Fevipiprant: Leicester Scientists Trial New Asthma Pill - Dream Health

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Saturday, 23 February 2019

Fevipiprant: Leicester Scientists Trial New Asthma Pill

Fevipiprant Asthma Pill
Fevipiprant, a new pill to treat asthmatic patients

Fevipiprant is a new drug used in the treatment of asthma. Scientists at the University of Leicester have carried out advanced clinical trials on asthmatic sufferers. There has been very positive results in the treatment of asthmatic patients.

Phase II trials have been conducted on people suffering from asthma. The teams from Leicester and Vancouver in Canada have shown that the smooth muscle in the air passage linings of asthmatic patients are considerably reduced after taking Fevipiprant.

According to Professor Chris Brightling, the new pill, Fevipiprant reduces the smooth muscle in the air passage lining as well as reduces inflammation in the air passage.

Improvements seen after administering Fevipiprant 


The researchers point out that an increase in smooth muscle in the lining of the air passage increases the likelihood of a person getting frequent asthmatic attacks. There is also a chance of asthma-related deaths.

Professor Brightling, a consultant respiratory physician and professor at the University of Leicester explains the effects that are seen in the symptoms and the breathing tests that are conducted after administering the pill, Fevipiprant.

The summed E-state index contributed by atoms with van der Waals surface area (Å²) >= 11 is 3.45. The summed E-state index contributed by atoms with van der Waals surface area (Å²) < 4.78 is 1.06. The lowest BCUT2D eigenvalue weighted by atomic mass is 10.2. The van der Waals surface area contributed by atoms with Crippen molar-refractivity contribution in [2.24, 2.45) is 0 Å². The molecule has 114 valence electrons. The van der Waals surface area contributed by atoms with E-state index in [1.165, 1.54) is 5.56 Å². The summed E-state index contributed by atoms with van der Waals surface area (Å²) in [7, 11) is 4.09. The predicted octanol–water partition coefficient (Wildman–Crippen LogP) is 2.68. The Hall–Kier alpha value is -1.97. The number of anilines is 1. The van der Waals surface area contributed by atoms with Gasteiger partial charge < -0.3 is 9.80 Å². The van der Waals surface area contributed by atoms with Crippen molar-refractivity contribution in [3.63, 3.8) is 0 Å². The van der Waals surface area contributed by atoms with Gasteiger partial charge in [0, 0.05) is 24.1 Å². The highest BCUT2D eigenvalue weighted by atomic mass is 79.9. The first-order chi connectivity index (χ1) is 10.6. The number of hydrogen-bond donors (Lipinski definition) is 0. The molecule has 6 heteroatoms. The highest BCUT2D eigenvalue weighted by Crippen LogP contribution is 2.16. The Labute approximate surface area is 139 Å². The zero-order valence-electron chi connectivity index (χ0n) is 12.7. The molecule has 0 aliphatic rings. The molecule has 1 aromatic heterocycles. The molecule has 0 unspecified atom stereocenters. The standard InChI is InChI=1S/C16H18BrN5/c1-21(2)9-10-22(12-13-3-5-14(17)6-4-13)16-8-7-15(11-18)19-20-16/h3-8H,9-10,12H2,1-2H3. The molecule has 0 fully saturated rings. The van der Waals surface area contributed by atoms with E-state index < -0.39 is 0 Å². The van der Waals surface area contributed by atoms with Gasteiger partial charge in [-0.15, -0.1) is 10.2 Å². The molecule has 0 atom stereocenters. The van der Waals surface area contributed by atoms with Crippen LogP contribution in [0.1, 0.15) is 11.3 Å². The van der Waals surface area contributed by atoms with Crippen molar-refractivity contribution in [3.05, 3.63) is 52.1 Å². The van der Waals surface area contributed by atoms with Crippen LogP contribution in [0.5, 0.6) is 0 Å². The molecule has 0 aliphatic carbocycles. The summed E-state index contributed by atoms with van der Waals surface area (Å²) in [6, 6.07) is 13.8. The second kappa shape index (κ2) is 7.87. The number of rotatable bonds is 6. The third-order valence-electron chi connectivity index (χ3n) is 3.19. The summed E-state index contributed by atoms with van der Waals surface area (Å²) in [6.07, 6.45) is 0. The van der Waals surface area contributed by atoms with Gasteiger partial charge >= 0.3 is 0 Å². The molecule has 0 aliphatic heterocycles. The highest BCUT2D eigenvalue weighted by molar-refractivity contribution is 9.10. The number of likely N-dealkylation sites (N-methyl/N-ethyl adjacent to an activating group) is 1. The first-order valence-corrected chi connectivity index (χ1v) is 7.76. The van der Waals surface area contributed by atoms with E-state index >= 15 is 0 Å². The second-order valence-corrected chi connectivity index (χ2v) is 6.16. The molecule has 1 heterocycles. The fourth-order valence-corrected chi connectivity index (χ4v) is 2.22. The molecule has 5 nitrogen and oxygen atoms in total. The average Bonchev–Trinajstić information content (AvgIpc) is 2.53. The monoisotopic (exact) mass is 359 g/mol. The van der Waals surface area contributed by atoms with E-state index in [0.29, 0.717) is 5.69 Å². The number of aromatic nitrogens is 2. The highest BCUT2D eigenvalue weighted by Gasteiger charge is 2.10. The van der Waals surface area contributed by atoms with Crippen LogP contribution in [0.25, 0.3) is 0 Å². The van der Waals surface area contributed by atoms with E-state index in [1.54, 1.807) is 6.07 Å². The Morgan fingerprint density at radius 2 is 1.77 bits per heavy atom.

The new drug, Fevipiprant, when taken by the patient, led to improvements in the symptoms, breathing tests, inflammation and also repaired the lining of the sufferer’s air passage.

The drug, Fevipiprant also has positive long-term effects on the progression of asthma. It shows positive effects of the disease through remodelling, improvement in the symptoms and considerable reduction in asthmatic attacks.

Laboratory tests conducted shows the effects of Fevipiprant 


Smooth muscle cells have been taken from a biopsy of an asthmatic patient and cultured in a laboratory. The smooth muscle shows green fluorescent staining. The green colour indicates production of actin pertaining to muscle cells and they were used to test the effect of the drug, Fevipiprant.

There is also the red fluorescent stained cells which are indicative of muscle cells cultured in the laboratory. The red staining indicates the production of a protein DP2.

Fevipiprant blocks the activation of this protein, which reduces the movement of the immature muscle cells from forming a bundle and blocking the air passage.

Fevipiprant could be the new drug for asthmatic sufferers 


There are more than 300 million asthmatic sufferers worldwide and the number only seems to be increasing.

In the UK, the number of asthmatic patients are about half a million having moderate to severe asthma. At present, there are no drugs available for treating the build-up of smooth muscle in the air passage. Thermoplasty, a method in which heat is used to decrease the smooth muscle in the air passage may be used in case of severe asthmatic attacks.

Patients in the UK manage the condition with the help of steroids or inhaling drugs.

The new drug, Fevipiprant could be used by asthmatic patients to avoid the side effects associated when one takes steroids to control the smooth muscle mass as well as gaining weight.

The trials of Fevipiprant shows a great improvement in breathing, reduction of inflammation and helps in repairing the lining of the air passage.

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